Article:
Department of Physics and Astronomy, University of Pennsylvania
The kagome lattice provides a fascinating playground to study geometrical frustration, topology and strong correlations. The newly discovered kagome metals AV3Sb5 (A=K, Rb, Cs) exhibit various interesting phenomena including topological band structure, symmetry-breaking charge density waves (CDWs) and superconductivity. Nevertheless, the nature of the symmetry breaking in the CDW phase is not yet clear, despite the fact that it is crucial to understand whether the superconductivity is unconventional. In this work, we perform scanning birefringence microscopy and find that six-fold rotation symmetry is broken at the onset of the CDW transition temperature in all three compounds. Spatial imaging and angle dependence of the birefringence show a universal three nematic domains that are 120？ to each other. We propose staggered CDW orders with a relative π phase shift between layers as a possibility to explain the three-state nematicity in AV3Sb5. We also perform magneto-optical Kerr effect and circular dichroism measurements on all three compounds, and the onset of the both signals is at the CDW transition temperature, indicating broken time-reversal symmetry and the existence of the longsought loop currents in the CDW phase. Our work strongly constrains the nature of the CDWs and sheds light on possible unconventional superconductivity in AV3Sb5.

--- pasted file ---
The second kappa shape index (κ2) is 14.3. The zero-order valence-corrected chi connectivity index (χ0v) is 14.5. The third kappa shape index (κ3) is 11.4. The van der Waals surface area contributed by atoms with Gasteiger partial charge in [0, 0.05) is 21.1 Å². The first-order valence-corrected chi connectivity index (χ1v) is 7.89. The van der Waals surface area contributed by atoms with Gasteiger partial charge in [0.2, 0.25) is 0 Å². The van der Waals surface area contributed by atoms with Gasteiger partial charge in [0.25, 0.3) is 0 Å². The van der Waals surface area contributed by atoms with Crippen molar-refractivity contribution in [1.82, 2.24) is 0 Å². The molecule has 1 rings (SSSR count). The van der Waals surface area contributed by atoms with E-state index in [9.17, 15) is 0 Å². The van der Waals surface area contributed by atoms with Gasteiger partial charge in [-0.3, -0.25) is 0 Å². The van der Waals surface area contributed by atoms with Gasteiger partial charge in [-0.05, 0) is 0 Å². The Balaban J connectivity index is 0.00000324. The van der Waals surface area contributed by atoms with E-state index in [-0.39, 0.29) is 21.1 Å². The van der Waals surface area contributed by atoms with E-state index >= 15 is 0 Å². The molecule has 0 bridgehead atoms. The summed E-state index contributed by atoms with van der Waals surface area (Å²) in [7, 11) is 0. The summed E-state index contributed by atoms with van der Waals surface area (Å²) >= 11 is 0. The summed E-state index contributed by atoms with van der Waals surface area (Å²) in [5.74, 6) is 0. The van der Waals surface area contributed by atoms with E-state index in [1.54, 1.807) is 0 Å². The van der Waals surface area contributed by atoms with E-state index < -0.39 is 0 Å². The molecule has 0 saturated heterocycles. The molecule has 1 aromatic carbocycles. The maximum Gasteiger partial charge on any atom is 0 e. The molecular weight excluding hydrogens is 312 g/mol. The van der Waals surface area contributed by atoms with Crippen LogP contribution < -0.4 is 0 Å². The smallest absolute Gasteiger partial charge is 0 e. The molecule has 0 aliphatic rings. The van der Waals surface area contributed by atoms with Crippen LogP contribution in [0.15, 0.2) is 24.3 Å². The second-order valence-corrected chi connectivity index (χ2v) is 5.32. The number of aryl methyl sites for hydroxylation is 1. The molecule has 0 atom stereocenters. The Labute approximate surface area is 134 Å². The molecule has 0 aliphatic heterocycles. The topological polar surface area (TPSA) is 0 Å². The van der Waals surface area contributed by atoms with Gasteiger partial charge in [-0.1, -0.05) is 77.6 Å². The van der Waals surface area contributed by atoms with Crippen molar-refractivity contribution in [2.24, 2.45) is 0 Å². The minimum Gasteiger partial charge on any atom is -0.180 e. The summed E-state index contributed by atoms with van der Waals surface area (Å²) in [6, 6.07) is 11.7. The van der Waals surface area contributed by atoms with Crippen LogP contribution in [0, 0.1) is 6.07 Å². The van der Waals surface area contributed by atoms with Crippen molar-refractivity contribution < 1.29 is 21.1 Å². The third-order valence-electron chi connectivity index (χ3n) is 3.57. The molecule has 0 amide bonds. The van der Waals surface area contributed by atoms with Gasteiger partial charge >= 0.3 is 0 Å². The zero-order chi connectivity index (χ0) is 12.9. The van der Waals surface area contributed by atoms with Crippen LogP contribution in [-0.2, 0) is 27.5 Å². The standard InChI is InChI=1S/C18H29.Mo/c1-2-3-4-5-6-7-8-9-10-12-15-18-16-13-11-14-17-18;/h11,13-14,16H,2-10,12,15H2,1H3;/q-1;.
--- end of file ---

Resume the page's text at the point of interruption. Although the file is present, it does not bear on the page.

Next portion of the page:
Brief CV of Prof. Liang Wu:
Liang Wu got his B.S. in Physics from Nanjing University in 2010 and Ph.D in Physics at Johns Hopkins University in 2015. He was a postdoc fellow in Physics at University of California, Berkeley from 2016 to 2018 before joining the department of Physics and Astronomy at the University of Pennsylvania in July 2018 as an assistant professor. He has been using terahertz spectroscopy and ultrafast optics to study topological insulators, Weyl semimetals and quantum magnets. He received the Richard Greene Dissertation Award in Experimental Condensed Matter Physics by the American Physical Society (2017), the McMillan Award for outstanding contribution in condensed matter physics from the University of Illinois (2019), and the Outstanding Young Researcher Award (Macronix Prize) from the International Organization of Chinese Physicists and Astronomer (2020).
Host: Prof. Kun Jiang, Key Lab of Condensed Matter Theory & Materials Computation
Contact: Shujuan Cui（崔书娟）
Online Meeting Room ID (Tencent Meeting): 517-431-514